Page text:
It's not just for the lols. If you're up for some soul-searching, they need you to contribute to this MIT research survey...
I recently had a conversation with a colleague that works with me in the MIT AgeLab. He specializes in AI and machine learning. As we walked and discussed his current work on autonomous vehicles, I asked him, “Where would you like to take your research?” Without missing a beat he responded, “I would like to build a robot that you would want to have a conversation with.”
These findings fit in with an overarching evolutionary theory on loneliness.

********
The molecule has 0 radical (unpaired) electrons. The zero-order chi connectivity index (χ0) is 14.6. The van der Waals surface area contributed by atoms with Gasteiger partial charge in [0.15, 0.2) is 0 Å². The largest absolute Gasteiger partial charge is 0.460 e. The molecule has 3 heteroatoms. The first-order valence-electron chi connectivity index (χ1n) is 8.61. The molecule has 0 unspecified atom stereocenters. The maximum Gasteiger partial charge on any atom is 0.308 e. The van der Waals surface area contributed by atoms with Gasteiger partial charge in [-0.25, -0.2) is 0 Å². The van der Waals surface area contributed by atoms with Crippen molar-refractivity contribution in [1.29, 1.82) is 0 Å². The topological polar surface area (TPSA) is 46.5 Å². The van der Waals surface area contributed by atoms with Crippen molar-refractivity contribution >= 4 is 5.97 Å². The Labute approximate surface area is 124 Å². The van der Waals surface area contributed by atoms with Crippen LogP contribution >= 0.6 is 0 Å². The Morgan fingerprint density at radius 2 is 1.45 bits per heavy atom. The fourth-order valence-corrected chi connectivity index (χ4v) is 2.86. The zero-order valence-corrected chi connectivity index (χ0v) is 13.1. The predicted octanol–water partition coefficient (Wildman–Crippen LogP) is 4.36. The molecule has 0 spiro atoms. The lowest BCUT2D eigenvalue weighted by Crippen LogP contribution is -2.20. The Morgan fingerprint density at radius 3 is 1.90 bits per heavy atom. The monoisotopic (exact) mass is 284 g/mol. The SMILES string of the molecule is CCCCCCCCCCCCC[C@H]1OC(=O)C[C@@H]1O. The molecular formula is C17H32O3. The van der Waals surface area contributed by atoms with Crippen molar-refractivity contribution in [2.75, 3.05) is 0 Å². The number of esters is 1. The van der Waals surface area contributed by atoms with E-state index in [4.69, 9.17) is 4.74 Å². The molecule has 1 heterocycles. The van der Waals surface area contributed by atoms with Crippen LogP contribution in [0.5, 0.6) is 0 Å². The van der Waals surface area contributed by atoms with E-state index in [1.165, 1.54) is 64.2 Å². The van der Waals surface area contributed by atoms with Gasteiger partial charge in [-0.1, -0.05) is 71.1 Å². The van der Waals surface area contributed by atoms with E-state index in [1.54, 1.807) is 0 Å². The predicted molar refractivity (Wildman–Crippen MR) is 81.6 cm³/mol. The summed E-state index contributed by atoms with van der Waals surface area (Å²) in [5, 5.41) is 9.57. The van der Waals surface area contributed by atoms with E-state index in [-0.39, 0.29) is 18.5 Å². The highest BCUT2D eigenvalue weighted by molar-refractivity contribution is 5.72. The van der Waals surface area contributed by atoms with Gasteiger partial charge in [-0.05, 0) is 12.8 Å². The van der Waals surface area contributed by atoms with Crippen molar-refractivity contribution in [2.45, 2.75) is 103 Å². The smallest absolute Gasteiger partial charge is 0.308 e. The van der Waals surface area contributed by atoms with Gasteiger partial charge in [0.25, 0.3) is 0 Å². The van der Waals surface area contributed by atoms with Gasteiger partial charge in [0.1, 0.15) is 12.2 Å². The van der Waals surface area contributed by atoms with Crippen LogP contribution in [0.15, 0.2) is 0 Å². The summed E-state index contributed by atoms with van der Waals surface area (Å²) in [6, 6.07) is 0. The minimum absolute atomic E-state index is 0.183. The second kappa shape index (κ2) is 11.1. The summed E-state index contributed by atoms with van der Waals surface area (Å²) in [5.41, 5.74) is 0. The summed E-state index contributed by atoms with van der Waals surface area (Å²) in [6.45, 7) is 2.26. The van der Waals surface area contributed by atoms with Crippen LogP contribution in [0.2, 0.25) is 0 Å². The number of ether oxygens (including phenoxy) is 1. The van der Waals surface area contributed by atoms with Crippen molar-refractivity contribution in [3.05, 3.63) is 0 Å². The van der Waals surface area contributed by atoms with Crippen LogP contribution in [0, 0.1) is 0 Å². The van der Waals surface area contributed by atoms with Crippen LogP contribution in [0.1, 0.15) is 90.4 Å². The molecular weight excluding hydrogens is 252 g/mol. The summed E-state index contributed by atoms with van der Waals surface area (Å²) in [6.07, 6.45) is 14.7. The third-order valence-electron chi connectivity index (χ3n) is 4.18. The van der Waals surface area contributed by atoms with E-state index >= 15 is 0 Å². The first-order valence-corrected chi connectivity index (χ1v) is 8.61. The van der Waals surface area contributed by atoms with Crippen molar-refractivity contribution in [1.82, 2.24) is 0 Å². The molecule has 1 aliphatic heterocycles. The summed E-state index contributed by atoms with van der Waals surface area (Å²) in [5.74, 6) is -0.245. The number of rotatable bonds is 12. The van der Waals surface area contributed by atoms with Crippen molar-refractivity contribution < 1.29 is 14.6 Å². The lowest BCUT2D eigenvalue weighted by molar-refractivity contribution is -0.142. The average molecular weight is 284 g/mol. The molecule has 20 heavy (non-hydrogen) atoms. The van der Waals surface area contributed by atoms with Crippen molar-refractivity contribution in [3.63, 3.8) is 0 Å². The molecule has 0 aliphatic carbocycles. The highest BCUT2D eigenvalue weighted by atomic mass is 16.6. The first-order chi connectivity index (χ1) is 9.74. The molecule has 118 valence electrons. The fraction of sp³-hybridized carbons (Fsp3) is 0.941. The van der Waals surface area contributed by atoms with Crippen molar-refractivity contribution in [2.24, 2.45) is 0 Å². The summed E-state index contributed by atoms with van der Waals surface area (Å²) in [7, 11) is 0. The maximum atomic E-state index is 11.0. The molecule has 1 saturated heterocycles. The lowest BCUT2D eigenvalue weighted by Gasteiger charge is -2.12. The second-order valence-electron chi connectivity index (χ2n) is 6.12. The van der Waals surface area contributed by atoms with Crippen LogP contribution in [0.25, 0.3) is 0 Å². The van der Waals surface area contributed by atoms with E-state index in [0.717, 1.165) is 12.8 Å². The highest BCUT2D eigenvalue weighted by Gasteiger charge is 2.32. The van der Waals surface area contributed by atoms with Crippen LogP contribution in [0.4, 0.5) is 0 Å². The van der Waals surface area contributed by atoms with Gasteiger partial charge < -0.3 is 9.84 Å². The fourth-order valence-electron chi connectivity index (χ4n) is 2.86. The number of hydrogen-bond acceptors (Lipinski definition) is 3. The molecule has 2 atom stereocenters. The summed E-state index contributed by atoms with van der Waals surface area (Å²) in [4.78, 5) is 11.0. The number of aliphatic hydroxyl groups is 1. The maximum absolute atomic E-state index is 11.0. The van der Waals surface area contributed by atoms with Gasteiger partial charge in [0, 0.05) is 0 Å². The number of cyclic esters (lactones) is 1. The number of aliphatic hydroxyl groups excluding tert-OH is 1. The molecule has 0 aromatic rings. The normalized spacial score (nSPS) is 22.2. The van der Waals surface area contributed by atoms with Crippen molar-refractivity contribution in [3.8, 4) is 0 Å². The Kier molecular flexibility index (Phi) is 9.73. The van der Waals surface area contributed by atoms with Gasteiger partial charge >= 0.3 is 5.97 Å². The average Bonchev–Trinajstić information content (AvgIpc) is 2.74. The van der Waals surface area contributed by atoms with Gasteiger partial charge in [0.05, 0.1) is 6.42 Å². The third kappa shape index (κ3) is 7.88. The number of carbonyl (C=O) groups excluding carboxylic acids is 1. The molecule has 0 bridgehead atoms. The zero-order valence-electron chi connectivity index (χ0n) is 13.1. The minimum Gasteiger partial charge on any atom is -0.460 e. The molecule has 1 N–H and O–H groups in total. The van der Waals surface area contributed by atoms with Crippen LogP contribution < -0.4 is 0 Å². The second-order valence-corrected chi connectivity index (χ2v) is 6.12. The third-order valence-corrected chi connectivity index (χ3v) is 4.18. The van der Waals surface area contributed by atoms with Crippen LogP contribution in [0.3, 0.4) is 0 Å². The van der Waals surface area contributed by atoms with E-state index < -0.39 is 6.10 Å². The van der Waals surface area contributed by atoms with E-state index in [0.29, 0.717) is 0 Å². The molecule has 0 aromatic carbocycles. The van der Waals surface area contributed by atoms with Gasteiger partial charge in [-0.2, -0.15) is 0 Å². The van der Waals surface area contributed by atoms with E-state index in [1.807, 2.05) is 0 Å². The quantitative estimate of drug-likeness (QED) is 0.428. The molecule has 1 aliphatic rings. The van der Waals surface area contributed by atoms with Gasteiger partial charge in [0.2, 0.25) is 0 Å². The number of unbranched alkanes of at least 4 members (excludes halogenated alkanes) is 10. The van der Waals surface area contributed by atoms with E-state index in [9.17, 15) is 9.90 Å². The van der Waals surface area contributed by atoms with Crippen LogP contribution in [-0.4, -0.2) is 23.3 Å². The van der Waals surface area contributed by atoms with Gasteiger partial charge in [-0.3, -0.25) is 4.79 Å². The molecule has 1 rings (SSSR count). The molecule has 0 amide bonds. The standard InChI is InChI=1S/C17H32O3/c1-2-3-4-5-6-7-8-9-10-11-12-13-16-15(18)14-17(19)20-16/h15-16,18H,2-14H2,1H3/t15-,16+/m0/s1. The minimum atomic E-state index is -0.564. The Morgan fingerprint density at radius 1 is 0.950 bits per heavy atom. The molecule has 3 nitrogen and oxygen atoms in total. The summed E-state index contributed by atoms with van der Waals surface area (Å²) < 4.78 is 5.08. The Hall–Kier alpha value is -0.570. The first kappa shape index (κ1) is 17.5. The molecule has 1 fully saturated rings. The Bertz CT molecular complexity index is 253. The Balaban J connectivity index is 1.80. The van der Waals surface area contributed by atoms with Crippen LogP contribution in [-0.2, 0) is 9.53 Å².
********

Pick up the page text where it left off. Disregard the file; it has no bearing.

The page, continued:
Loneliness is usually a difficult emotion to divulge. We want to project to others that we have a vibrant and fulfilling social life. Of course, we all get lonely sometimes, but some far more often than others. Usually, divulging that one is lonely elicits compassion, empathy, or even pity on the part of the listener. But perhaps they shouldn't feel so, according to one long-term study out of the University of Chicago. It finds that those who are chronically lonely are more likely to be self-centered. The findings of the study were published in the journal Personality and Psychology Bulletin.
Scientists are finding that loneliness has real medical consequences, and the brain sees it as pain.
1 in 3 people over the age of 65 live alone in the United States, and by age 85 it's 1 in 2. Loneliness is an epidemic. Here's how to fight it.
SMARTER FASTER trademarks owned by The Big Think, Inc. All rights reserved.